Did Jesus reinterpret the land promise?
In Did Jesus reinterpret the Old Testament? Mike Moore discussed the views of scholars who have suggested that the land promise of the Old Testament was reinterpreted by Jesus and the apostles. Moore wrote:
What do Colin Chapman, Stephen Sizer and other anti-Zionists mean when they tell us that Jesus and the Apostles “reinterpreted” the land promises found in the pages of the Hebrew Scriptures? The implications of such a claim are very serious.
If we can understand the Old Testament only through the lens of Jesus and the Apostles, as Chapman and Sizer claim, in what way can the Hebrew Scriptures be said to be “profitable … for teaching” in their own right? Why bother to read them at all? Why not just read the New Testament?
The idea of a lens is a metaphor, and I think it is one that is appropriate for this case. Jesus spoke quite a bit about the eye, and in most cases, his sayings seem to refer to the eye in a metaphorical sense, as if he were speaking of one’s ability to understand spiritual things. And the metaphor of a lens is similar, having to do with the eye, and perception of the meaning of great ideas or concepts of a spiritual nature, such as the gospel. A lens can be put on or taken off; Jesus even spoke of plucking out one’s eye, if it causes offense.
The little horn described in the prophecy of Daniel 7, which dominates the saints, is distinguished by “a mouth that speaks great words against the Most High,” and “eyes like the eyes of a man.” A human viewpoint, it seems, is suggested by the phrase “eyes like the eyes of a man.” And so the horn that dominates the saints may represent the human point of view, which is something all men have by nature. This human attitude, or approach to the things of God, contrasts with the divine point of view, which is one which given by God, who enlightens men through his word. “The entrance of thy words giveth light; it giveth understanding unto the simple.” [Psalm 119:130] “For the LORD giveth wisdom: out of his mouth cometh knowledge and understanding.” [Proverbs 2:6] Without the enlightenment that comes from above, the meaning of the scriptures is hidden. The Jews who rejected Jesus, Paul said, were blinded, so that when reading the Old Testament, they fail to understand its meaning. Moore continued:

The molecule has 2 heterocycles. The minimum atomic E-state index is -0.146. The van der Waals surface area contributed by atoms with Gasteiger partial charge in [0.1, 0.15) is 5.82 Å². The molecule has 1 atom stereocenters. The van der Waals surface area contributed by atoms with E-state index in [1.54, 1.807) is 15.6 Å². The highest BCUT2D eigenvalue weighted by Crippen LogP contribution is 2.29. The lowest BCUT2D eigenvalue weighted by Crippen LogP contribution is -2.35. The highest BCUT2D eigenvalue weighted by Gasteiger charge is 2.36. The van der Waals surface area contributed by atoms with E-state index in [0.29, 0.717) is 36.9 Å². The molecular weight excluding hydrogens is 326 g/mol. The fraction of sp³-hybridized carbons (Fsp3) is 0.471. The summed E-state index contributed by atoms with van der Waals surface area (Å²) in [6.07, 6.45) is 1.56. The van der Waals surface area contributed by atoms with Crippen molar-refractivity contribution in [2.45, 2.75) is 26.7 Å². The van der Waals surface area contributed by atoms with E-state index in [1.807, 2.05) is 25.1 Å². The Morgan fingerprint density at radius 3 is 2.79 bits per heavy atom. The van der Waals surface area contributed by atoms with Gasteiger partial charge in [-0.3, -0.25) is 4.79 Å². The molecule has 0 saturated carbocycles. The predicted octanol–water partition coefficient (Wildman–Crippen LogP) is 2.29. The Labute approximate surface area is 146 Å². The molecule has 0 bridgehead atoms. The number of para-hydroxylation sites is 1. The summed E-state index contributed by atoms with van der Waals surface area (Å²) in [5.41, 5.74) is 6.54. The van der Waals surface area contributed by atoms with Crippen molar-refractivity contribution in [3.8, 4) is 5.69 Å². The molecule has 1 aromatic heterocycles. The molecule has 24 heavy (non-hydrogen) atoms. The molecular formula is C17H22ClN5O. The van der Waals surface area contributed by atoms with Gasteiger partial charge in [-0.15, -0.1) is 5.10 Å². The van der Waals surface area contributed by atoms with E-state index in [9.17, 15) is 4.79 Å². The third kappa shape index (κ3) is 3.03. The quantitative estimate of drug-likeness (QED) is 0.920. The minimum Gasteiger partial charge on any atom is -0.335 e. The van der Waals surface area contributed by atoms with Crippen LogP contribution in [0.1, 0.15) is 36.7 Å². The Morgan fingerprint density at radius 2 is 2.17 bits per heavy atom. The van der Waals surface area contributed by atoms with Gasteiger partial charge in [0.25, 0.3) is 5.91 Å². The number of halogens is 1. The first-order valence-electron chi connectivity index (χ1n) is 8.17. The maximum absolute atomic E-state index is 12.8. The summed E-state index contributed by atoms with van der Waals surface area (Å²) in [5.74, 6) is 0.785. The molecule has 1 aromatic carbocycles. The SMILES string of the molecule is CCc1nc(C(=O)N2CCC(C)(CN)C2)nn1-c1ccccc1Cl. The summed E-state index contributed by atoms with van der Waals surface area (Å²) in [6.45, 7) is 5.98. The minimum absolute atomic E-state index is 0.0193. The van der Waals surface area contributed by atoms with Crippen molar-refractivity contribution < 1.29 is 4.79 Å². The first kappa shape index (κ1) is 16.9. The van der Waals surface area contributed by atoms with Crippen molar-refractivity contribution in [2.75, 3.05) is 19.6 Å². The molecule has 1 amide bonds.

The claim that Jesus and the apostles reinterpreted the Old Testament Scriptures implies the promises of a land for Abraham’s physical descendant had one meaning before Christ (i.e. a literal meaning) but now they mean the opposite (i.e. they have a spiritual meaning). Either the promises always had a spiritual meaning (which no one, not even Moses understood) or they continue to mean what they always meant.
Let’s see if this argument holds up, if it is applied to the temple. In the Old Testament, there is little to indicate that the temple at Jerusalem could be a type of Christ, and of the church. Jesus referred to himself as a temple, and Paul spoke of the church as a temple in Ephesians 2:20. “Him that overcometh,” Jesus said, “will I make a pillar in the temple of my God.” [Revelation 3:12] The spiritual meaning of a type is not something that is its opposite; there is an element of similarity between the type and antitype.